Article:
Finally, throwing away the phase measurement and synthesizing using minimum phase is valid for correcting the response of a minimum phase system--but we don't listen to minimum phase systems. In that regard, the correction doesn't include phase correction and that feature is the one that often causes people to want FIR.

I guess my point is that all methods are valid, but the simple "one is better than the other" isn't really useful.
 

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It was interesting comment about Alpine Imprint using FIR filter. My impression of Imprint tuning results were simply bad, despite application of almost all possible tips, which could be found on internet (and many night hours, of course). The way how APL is processing signal - rather different, but final results amazed me from the first time. I suppose that one of the advantages - a rather big number of filters (4096). I desagree with the opinion that 31 band EQ is enough in caraudio. At least not in my case. Another advantage - in measuring the power intensity response curve instead of regular RTA...
The most people reading such threads do not need to go deep in the theoretical investigations, They just need a simple DSP unit, which does not destroy the sound. APL is in this case a good choice. As confirmation to this - two first places at Eurofinals in Zalzburg, March 2014 (car of Sergey Dubinin, installer: Alexander Martyanov).

In the post above there was only one model mentioned: APL1 - for two channels. There are other models available from the same manufacturer. For example APL3 designed for six channels. This will be my next step in the ongoing investment project.
 

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I disagree that 31 band EQ is enough in caraudio. At least not in my case. Another advantage - in measuring the power intensity response curve instead of regular RTA...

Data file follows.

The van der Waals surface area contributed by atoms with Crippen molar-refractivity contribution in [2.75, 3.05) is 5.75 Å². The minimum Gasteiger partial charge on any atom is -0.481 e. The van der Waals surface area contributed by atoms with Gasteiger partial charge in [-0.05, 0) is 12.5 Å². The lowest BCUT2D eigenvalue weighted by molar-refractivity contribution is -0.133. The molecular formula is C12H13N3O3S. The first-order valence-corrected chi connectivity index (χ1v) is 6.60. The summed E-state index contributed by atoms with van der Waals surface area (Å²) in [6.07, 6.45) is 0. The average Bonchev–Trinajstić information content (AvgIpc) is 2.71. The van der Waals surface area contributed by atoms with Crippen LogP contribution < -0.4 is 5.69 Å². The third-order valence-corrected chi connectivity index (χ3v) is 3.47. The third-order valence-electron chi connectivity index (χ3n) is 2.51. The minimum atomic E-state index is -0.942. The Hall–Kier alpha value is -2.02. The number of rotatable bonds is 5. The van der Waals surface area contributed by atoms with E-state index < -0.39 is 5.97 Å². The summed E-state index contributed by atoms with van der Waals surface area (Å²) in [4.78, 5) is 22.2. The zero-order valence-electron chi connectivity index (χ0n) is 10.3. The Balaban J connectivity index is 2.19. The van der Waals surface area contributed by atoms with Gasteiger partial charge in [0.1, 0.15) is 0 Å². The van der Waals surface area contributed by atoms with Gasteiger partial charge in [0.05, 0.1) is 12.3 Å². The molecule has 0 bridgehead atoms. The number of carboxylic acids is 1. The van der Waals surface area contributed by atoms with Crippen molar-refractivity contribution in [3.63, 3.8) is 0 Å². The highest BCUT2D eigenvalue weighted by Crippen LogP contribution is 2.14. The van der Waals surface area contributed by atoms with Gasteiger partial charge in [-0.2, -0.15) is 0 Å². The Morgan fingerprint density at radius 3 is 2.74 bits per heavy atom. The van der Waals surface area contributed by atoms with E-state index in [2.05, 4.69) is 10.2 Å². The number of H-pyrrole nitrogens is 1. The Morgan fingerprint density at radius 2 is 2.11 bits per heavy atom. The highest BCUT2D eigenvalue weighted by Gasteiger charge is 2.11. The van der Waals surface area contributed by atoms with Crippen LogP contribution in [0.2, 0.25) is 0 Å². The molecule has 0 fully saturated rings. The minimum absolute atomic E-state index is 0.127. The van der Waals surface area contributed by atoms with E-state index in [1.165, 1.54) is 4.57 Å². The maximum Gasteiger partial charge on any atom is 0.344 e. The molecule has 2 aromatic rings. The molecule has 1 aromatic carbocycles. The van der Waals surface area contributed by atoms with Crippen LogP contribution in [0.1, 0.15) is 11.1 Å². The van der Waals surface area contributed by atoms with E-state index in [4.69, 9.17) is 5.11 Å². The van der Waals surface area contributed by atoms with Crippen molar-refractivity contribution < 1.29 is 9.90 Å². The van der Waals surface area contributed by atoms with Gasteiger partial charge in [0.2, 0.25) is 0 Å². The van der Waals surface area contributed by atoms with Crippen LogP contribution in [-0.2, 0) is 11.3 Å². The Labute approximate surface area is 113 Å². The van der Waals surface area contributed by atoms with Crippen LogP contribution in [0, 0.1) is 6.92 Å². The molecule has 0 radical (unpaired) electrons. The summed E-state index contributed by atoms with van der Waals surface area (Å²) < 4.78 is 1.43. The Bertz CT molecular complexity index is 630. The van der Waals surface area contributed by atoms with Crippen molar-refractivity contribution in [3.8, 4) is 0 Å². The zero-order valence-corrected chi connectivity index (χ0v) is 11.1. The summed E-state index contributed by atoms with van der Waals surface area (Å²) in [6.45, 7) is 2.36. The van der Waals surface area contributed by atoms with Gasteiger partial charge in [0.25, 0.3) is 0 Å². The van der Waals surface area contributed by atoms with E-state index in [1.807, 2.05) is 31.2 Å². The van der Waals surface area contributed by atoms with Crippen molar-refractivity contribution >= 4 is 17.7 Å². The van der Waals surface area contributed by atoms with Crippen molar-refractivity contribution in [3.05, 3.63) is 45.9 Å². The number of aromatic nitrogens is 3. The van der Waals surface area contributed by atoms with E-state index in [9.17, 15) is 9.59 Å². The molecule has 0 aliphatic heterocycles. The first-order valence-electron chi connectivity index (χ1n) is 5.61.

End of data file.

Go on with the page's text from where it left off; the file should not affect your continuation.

The most people reading such threads do not need to go deep in the theoretical investigations, They just need a simple DSP unit, which does not destroy the sound. APL is in this case a good choice. As confirmation to this - two first places at Eurofinals in Zalzburg, March 2014 (car of Sergey Dubinin, installer: Alexander Martyanov).

In the post above there was only one model mentioned: APL1 - for two channels. There are other models available from the same manufacturer. For example APL3 designed for six channels. This will be my next step in the ongoing investment project.
Dude I said 31 bands per driver. It would be great if we could have 1/6 oct cause our hearing is basically setup at that level. It would be a steep learning curve from 1/3 to 1/6 though. I hope you know that you don't need to flatten every peak that you can measure in order to get good sound and stop plugging APL whatever it is. Auto tune doesn't win championships:).
 

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Joey, auto-tune also sells Pop records ( A LOT of Pop records haha..) :)
 

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that there is a European product now available on a consumer market level, using FIR filters and winning in competitions, is a decidedly "good" thing.

I like being made aware of these things.

I also like seeing FIR positives and negatives discussed more, as it is a fuzzy logic area in audio, in that most people logically fuzz the details about why or why not.

If phase correction isn't an inherent feature of an FIR-based DSP engine, then I like knowing that, I was under the mistaken impression that using FIR filters were giving you an automatic positive in that it didn't mess with phase, or the phase you got in, is what you got out.